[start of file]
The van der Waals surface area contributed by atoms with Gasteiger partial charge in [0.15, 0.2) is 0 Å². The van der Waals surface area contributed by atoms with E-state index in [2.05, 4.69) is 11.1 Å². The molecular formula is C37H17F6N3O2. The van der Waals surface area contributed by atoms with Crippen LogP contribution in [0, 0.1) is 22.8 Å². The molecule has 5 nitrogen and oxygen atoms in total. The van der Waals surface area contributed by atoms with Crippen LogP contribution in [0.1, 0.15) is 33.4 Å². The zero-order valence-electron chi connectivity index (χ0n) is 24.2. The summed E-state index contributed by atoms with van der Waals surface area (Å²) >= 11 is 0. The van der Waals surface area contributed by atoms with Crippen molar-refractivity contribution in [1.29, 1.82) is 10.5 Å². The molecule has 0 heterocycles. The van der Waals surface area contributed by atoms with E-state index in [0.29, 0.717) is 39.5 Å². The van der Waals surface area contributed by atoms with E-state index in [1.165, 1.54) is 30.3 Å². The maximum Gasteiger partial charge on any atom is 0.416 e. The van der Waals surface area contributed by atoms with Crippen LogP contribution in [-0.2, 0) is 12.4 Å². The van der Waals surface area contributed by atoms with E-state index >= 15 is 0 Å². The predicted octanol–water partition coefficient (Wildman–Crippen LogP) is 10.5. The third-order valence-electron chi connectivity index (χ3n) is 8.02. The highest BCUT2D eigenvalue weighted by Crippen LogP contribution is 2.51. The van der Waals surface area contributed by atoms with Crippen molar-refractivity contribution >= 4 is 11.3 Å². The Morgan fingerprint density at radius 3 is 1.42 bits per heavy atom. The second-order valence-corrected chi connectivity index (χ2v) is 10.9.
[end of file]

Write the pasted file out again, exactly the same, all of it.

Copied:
The van der Waals surface area contributed by atoms with Gasteiger partial charge in [0.15, 0.2) is 0 Å². The van der Waals surface area contributed by atoms with E-state index in [2.05, 4.69) is 11.1 Å². The molecular formula is C37H17F6N3O2. The van der Waals surface area contributed by atoms with Crippen LogP contribution in [0, 0.1) is 22.8 Å². The molecule has 5 nitrogen and oxygen atoms in total. The van der Waals surface area contributed by atoms with Crippen LogP contribution in [0.1, 0.15) is 33.4 Å². The zero-order valence-electron chi connectivity index (χ0n) is 24.2. The summed E-state index contributed by atoms with van der Waals surface area (Å²) >= 11 is 0. The van der Waals surface area contributed by atoms with Crippen molar-refractivity contribution in [1.29, 1.82) is 10.5 Å². The molecule has 0 heterocycles. The van der Waals surface area contributed by atoms with E-state index in [0.29, 0.717) is 39.5 Å². The van der Waals surface area contributed by atoms with E-state index in [1.165, 1.54) is 30.3 Å². The maximum Gasteiger partial charge on any atom is 0.416 e. The van der Waals surface area contributed by atoms with Crippen LogP contribution in [-0.2, 0) is 12.4 Å². The van der Waals surface area contributed by atoms with E-state index >= 15 is 0 Å². The predicted octanol–water partition coefficient (Wildman–Crippen LogP) is 10.5. The third-order valence-electron chi connectivity index (χ3n) is 8.02. The highest BCUT2D eigenvalue weighted by Crippen LogP contribution is 2.51. The van der Waals surface area contributed by atoms with Crippen molar-refractivity contribution >= 4 is 11.3 Å². The Morgan fingerprint density at radius 3 is 1.42 bits per heavy atom. The second-order valence-corrected chi connectivity index (χ2v) is 10.9.